reflects a substantial increase in recent years, it still leaves the
US behind many other developed nations. Further improvements will
require more intensive planning and careful resource allocation, as we
try to extend adoption to populations with fewer resources or
geographical challenges.

Summary of benefits

  • When the public can evaluate the options available to their community
    and the trade-offs required, they can reach agreement on a digital
    networking policy that reflects the values of many constituents and

  • Tools for measuring the impacts of different proposals can help
    everyone in the community agree on what trade-offs exist, and provide
    a factual basis for decision-making.

  • Technically trained members of the community can use the measurement
    and visualization tools on the forum to educate those who are less
    technically sophisticated and ensure that everyone has the opportunity
    to make valid and appropriate input.

  • Progress in implementation can be followed by the public, who can
    demand accountability in spending and results.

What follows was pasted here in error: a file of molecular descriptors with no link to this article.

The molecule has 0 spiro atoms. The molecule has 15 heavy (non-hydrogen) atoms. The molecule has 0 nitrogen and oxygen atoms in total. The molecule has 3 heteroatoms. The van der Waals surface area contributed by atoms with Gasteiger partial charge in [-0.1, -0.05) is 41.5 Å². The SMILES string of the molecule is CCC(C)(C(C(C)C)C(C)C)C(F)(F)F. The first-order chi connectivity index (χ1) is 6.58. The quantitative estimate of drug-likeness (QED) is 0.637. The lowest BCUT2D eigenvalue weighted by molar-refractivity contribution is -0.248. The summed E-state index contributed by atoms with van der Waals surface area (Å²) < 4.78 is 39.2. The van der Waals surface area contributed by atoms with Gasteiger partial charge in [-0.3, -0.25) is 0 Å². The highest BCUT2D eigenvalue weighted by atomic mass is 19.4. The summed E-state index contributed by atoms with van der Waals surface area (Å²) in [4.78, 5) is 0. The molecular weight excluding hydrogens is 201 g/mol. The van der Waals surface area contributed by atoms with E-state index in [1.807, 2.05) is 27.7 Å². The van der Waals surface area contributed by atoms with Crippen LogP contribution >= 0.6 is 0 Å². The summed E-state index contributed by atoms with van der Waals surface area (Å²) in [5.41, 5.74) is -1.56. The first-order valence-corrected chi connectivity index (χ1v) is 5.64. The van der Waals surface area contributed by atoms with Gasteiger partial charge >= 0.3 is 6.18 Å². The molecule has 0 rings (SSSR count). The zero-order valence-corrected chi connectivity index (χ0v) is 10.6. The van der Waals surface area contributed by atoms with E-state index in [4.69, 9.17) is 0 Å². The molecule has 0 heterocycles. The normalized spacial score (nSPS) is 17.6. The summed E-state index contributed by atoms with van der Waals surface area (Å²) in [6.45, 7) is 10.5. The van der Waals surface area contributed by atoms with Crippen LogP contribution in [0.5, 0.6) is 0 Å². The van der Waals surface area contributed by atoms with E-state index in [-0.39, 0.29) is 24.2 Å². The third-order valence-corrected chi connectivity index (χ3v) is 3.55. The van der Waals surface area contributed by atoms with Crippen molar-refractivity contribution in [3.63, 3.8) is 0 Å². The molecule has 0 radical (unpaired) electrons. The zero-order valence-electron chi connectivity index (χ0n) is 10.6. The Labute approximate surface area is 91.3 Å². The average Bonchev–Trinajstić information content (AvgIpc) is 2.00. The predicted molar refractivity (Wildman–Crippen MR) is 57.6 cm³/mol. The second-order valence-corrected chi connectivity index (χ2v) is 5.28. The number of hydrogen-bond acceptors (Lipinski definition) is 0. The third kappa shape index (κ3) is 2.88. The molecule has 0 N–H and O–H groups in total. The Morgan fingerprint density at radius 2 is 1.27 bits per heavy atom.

• Collaboration in building local networks can lead to continued
    collaboration in using those networks to improve economic,
    educational, and policy initiatives in the communities. They can also
    give visitors the skills and interests to join larger, national
    efforts in fulfillment of the Memorandum on Transparency and Open

  • Standardization and information sharing between communities can help
    later communities reach successful conclusions more quickly and with
    less wasted effort.

  • Finally, the public participation fostered by local forums can educate
    the public about telecommunications issues that have a national or
    even international scope, such as expanding major access points,
    fostering technological innovation, and changing national policies and

Update: FCC discusses broadband

May 27: About the time I submitted this proposal, the FCC released a
report titled

Bringing Broadband to Rural America: Report on a Rural Broadband Strategy
See my
on its relation to my proposal.

tags: ,